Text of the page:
At first glance, the title of Dauvergne's new book, AI in the Wild , seem disturbing. The wild and the wilderness is something we are used to thinking of as nature itself, the free and untouched, free of human infrastructure, not to mention high-tech surveillance. Surprisingly, the author does not even take the time to mention such scruples: The premise is that the natural systems around the world are in such an all-encompassing crisis that it is a matter of saving what can be salvaged. As in the case of gene therapy and brain implants in medicine, it is difficult to argue against saving lives, but what kind of world are we creating when everything is monitored, hacked and modified?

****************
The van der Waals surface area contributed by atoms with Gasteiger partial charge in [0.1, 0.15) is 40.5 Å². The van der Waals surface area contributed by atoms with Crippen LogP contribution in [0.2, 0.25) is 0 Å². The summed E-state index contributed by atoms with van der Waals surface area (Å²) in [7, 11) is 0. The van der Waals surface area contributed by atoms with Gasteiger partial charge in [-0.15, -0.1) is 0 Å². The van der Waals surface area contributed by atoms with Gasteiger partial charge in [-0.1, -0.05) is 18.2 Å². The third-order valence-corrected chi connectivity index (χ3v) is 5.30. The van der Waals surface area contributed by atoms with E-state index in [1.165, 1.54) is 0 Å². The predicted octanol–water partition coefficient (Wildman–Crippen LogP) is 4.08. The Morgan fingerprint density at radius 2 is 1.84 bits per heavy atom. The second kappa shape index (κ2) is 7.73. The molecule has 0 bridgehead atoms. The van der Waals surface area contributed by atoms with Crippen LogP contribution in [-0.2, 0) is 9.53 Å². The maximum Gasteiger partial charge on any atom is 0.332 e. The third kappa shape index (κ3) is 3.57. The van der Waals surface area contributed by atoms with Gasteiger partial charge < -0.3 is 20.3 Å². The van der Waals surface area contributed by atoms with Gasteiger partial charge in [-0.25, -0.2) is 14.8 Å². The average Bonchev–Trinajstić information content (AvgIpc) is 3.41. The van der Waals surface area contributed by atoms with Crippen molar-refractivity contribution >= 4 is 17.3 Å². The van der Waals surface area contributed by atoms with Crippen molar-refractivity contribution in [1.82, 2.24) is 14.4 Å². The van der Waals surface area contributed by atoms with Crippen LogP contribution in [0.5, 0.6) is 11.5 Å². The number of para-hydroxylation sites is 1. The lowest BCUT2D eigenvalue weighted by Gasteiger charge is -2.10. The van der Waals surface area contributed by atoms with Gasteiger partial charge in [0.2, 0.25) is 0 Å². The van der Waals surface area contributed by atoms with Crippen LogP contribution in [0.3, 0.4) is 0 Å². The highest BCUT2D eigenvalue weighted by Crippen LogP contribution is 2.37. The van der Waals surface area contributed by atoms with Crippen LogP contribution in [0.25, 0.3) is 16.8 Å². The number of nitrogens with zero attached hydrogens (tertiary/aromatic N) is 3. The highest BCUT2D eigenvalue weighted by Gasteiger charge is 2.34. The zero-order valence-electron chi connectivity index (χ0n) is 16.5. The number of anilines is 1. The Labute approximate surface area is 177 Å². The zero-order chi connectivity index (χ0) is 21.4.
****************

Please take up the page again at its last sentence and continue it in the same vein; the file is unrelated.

Drone war against nature
His first example is the underwater drone Rangerbot. It glides around coral reefs equipped with high-resolution cameras and advanced software, which enables it to recognize a certain type of starfish with 99 percent precision. The drone is also armed and shoots these starfish with a poison that kills them. . .
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